Corporations can no longer prosper, as they had in the 20th Century, by efficiently producing products and services and pushing them at passive consumers. Coping with this new context lies on understanding, anticipating and meeting the needs, wants and whims of well-informed, empowered, interactive customers. Thus they must learn to do what the 20th Century organization was constitutionally incapable of accomplishing: delighting customers through continuous, disciplined, transformational innovation.
Coping with this new world means a step change in capability. It goes way beyond implementing a new set of rules. It means different ways of thinking, speaking and acting in the workplace. It means change at the level of the firm’s DNA—a shift in the very center of gravity of management.
Will our organizations change?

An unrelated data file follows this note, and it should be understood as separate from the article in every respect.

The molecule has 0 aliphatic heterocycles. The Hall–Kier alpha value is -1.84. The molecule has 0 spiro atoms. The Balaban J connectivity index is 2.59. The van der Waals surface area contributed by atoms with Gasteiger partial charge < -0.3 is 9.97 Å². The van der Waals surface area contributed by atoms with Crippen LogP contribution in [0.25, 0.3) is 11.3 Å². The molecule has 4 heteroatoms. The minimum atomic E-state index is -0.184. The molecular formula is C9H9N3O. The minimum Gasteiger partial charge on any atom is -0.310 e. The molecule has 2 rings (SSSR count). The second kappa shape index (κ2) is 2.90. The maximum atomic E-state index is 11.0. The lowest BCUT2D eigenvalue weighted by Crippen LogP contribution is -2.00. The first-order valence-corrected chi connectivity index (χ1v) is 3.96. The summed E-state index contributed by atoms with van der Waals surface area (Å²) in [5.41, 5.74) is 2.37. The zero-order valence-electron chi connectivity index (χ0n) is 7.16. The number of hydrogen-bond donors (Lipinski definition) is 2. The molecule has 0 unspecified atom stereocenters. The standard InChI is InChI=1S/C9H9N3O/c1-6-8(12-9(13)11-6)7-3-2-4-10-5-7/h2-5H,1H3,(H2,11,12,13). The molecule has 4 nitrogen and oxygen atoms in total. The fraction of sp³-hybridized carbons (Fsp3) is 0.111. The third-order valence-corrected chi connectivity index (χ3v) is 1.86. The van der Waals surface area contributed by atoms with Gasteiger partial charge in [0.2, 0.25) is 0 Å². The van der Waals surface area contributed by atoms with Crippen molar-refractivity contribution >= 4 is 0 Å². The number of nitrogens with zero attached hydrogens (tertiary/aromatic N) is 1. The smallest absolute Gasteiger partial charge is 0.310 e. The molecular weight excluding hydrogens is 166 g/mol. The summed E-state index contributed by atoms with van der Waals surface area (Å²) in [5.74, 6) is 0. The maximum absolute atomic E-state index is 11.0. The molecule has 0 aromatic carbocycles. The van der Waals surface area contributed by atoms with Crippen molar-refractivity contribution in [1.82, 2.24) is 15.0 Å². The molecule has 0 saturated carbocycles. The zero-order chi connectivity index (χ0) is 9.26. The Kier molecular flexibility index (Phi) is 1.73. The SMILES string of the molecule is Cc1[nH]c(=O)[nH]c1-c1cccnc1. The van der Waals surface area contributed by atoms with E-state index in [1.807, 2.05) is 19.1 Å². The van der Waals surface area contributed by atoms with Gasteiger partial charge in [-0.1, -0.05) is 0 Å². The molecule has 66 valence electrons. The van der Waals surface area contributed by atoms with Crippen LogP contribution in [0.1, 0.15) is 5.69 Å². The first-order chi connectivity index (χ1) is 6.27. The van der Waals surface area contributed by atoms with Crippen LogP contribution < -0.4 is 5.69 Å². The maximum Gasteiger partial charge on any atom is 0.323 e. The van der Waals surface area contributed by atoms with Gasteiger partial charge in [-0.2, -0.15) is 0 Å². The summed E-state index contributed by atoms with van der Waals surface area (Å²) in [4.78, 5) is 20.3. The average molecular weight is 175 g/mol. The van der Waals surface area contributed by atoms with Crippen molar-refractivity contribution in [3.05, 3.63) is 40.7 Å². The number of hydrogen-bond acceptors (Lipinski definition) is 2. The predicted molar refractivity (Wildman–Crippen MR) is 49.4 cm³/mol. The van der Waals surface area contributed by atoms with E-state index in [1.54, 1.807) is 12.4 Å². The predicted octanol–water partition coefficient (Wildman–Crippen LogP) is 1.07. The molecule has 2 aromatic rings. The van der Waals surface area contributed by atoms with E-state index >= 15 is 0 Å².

Making this shift thus entails a great awakening. Are today’s leaders and managers aware of the need to change and ready for make the transformation? Are they ready to liberate themselves from their mental conditioning and undertake the paradigm shift in management? Can they escape the gravitational pull exerted by decades of management practices on how to think and act? Can they see that the true future and prosperity of their firm lies in thinking and acting differently? Or will they scoff at the economic phase change and the accompanying big bang disruption—“nothing new here!”?
It’s an open question whether the current leaders of large firms will have the talent and courage to make the change. It means becoming a qualitatively different kind of organization. Those organizations that make the change will flourish. Those that don’t will in due course become extinct. The choice is that thrilling and that grim.
Big Bang Disruption is a stimulating addition to management literature and a useful depiction of many examples of big bang disruption. However in terms of how firms should cope with the challenge, it should be read in conjunction with The New Killer Apps and Technological Revolutions and Financial Capital, along with more than a score of other books that describe the ongoing economic phase change and the profound management changes needed to cope with it.
And read also: